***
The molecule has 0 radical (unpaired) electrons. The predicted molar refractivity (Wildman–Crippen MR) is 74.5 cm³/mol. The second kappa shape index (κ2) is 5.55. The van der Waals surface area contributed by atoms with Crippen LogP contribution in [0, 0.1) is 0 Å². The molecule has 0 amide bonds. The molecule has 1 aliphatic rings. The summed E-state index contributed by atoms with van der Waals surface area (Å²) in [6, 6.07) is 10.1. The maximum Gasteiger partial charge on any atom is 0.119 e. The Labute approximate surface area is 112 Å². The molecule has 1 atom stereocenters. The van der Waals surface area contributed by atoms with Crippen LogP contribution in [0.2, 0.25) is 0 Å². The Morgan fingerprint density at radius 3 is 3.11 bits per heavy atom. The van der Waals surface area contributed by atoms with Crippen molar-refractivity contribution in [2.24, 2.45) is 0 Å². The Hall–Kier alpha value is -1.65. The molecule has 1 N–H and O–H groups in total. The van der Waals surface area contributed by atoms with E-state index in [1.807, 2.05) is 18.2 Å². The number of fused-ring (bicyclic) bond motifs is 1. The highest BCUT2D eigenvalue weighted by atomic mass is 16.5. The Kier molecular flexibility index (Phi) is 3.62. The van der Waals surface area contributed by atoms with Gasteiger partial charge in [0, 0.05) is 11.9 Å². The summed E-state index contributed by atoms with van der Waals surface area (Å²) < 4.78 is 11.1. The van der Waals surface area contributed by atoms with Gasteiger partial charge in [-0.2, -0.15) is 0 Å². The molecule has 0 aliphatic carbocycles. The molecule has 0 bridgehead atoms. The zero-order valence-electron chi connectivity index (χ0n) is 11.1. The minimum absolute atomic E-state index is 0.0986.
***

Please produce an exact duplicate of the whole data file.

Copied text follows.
The molecule has 0 radical (unpaired) electrons. The predicted molar refractivity (Wildman–Crippen MR) is 74.5 cm³/mol. The second kappa shape index (κ2) is 5.55. The van der Waals surface area contributed by atoms with Crippen LogP contribution in [0, 0.1) is 0 Å². The molecule has 0 amide bonds. The molecule has 1 aliphatic rings. The summed E-state index contributed by atoms with van der Waals surface area (Å²) in [6, 6.07) is 10.1. The maximum Gasteiger partial charge on any atom is 0.119 e. The Labute approximate surface area is 112 Å². The molecule has 1 atom stereocenters. The van der Waals surface area contributed by atoms with Crippen LogP contribution in [0.2, 0.25) is 0 Å². The Morgan fingerprint density at radius 3 is 3.11 bits per heavy atom. The van der Waals surface area contributed by atoms with Crippen molar-refractivity contribution in [2.24, 2.45) is 0 Å². The Hall–Kier alpha value is -1.65. The molecule has 1 N–H and O–H groups in total. The van der Waals surface area contributed by atoms with E-state index in [1.807, 2.05) is 18.2 Å². The number of fused-ring (bicyclic) bond motifs is 1. The highest BCUT2D eigenvalue weighted by atomic mass is 16.5. The Kier molecular flexibility index (Phi) is 3.62. The van der Waals surface area contributed by atoms with Gasteiger partial charge in [0, 0.05) is 11.9 Å². The summed E-state index contributed by atoms with van der Waals surface area (Å²) < 4.78 is 11.1. The van der Waals surface area contributed by atoms with Gasteiger partial charge in [-0.2, -0.15) is 0 Å². The molecule has 0 aliphatic carbocycles. The molecule has 0 bridgehead atoms. The zero-order valence-electron chi connectivity index (χ0n) is 11.1. The minimum absolute atomic E-state index is 0.0986.